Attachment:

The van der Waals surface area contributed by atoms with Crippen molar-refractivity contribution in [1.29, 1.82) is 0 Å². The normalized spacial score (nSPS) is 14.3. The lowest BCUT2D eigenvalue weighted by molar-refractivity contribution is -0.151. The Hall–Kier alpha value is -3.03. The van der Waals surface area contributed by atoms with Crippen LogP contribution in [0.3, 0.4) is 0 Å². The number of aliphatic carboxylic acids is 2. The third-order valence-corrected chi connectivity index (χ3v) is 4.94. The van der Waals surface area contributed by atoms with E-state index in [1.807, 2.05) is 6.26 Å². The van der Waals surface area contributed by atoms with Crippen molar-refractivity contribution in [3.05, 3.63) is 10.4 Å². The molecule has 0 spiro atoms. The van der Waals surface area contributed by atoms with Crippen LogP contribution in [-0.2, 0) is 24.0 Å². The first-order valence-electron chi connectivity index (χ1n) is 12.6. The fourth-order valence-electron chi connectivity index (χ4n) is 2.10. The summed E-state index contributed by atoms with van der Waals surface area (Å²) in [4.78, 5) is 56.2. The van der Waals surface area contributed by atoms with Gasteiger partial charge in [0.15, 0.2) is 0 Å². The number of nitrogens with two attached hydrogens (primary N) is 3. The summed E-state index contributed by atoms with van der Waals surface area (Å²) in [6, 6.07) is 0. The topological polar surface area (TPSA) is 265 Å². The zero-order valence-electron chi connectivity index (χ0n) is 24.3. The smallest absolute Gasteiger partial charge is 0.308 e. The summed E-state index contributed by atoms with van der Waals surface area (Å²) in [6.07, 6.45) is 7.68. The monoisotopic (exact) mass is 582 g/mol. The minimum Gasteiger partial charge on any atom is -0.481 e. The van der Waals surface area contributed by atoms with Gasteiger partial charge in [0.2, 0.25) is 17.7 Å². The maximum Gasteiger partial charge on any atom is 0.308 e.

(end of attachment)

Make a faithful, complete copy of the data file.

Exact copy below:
The van der Waals surface area contributed by atoms with Crippen molar-refractivity contribution in [1.29, 1.82) is 0 Å². The normalized spacial score (nSPS) is 14.3. The lowest BCUT2D eigenvalue weighted by molar-refractivity contribution is -0.151. The Hall–Kier alpha value is -3.03. The van der Waals surface area contributed by atoms with Crippen LogP contribution in [0.3, 0.4) is 0 Å². The number of aliphatic carboxylic acids is 2. The third-order valence-corrected chi connectivity index (χ3v) is 4.94. The van der Waals surface area contributed by atoms with E-state index in [1.807, 2.05) is 6.26 Å². The van der Waals surface area contributed by atoms with Crippen molar-refractivity contribution in [3.05, 3.63) is 10.4 Å². The molecule has 0 spiro atoms. The van der Waals surface area contributed by atoms with Crippen LogP contribution in [-0.2, 0) is 24.0 Å². The first-order valence-electron chi connectivity index (χ1n) is 12.6. The fourth-order valence-electron chi connectivity index (χ4n) is 2.10. The summed E-state index contributed by atoms with van der Waals surface area (Å²) in [4.78, 5) is 56.2. The van der Waals surface area contributed by atoms with Gasteiger partial charge in [0.15, 0.2) is 0 Å². The number of nitrogens with two attached hydrogens (primary N) is 3. The summed E-state index contributed by atoms with van der Waals surface area (Å²) in [6, 6.07) is 0. The topological polar surface area (TPSA) is 265 Å². The zero-order valence-electron chi connectivity index (χ0n) is 24.3. The smallest absolute Gasteiger partial charge is 0.308 e. The summed E-state index contributed by atoms with van der Waals surface area (Å²) in [6.07, 6.45) is 7.68. The monoisotopic (exact) mass is 582 g/mol. The minimum Gasteiger partial charge on any atom is -0.481 e. The van der Waals surface area contributed by atoms with Gasteiger partial charge in [0.2, 0.25) is 17.7 Å². The maximum Gasteiger partial charge on any atom is 0.308 e.